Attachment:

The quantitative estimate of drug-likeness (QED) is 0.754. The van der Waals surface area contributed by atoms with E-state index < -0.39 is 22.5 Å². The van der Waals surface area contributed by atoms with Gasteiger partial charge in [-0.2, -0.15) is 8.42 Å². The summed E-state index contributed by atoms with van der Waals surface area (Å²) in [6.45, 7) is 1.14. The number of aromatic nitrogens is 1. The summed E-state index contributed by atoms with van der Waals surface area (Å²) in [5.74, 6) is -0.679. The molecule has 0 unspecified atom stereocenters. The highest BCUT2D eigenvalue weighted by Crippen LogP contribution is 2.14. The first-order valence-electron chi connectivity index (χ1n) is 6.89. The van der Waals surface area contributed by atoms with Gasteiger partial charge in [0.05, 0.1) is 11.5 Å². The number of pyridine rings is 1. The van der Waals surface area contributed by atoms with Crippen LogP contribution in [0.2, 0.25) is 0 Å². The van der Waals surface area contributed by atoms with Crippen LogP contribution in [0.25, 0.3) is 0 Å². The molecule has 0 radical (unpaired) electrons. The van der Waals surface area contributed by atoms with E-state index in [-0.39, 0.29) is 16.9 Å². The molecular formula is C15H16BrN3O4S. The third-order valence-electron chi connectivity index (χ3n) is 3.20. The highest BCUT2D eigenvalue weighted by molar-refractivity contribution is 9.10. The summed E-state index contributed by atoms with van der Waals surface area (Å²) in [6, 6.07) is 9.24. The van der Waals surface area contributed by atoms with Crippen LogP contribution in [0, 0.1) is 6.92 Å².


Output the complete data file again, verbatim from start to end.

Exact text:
The quantitative estimate of drug-likeness (QED) is 0.754. The van der Waals surface area contributed by atoms with E-state index < -0.39 is 22.5 Å². The van der Waals surface area contributed by atoms with Gasteiger partial charge in [-0.2, -0.15) is 8.42 Å². The summed E-state index contributed by atoms with van der Waals surface area (Å²) in [6.45, 7) is 1.14. The number of aromatic nitrogens is 1. The summed E-state index contributed by atoms with van der Waals surface area (Å²) in [5.74, 6) is -0.679. The molecule has 0 unspecified atom stereocenters. The highest BCUT2D eigenvalue weighted by Crippen LogP contribution is 2.14. The first-order valence-electron chi connectivity index (χ1n) is 6.89. The van der Waals surface area contributed by atoms with Gasteiger partial charge in [0.05, 0.1) is 11.5 Å². The number of pyridine rings is 1. The van der Waals surface area contributed by atoms with Crippen LogP contribution in [0.2, 0.25) is 0 Å². The van der Waals surface area contributed by atoms with Crippen LogP contribution in [0.25, 0.3) is 0 Å². The molecule has 0 radical (unpaired) electrons. The van der Waals surface area contributed by atoms with E-state index in [-0.39, 0.29) is 16.9 Å². The molecular formula is C15H16BrN3O4S. The third-order valence-electron chi connectivity index (χ3n) is 3.20. The highest BCUT2D eigenvalue weighted by molar-refractivity contribution is 9.10. The summed E-state index contributed by atoms with van der Waals surface area (Å²) in [6, 6.07) is 9.24. The van der Waals surface area contributed by atoms with Crippen LogP contribution in [0, 0.1) is 6.92 Å².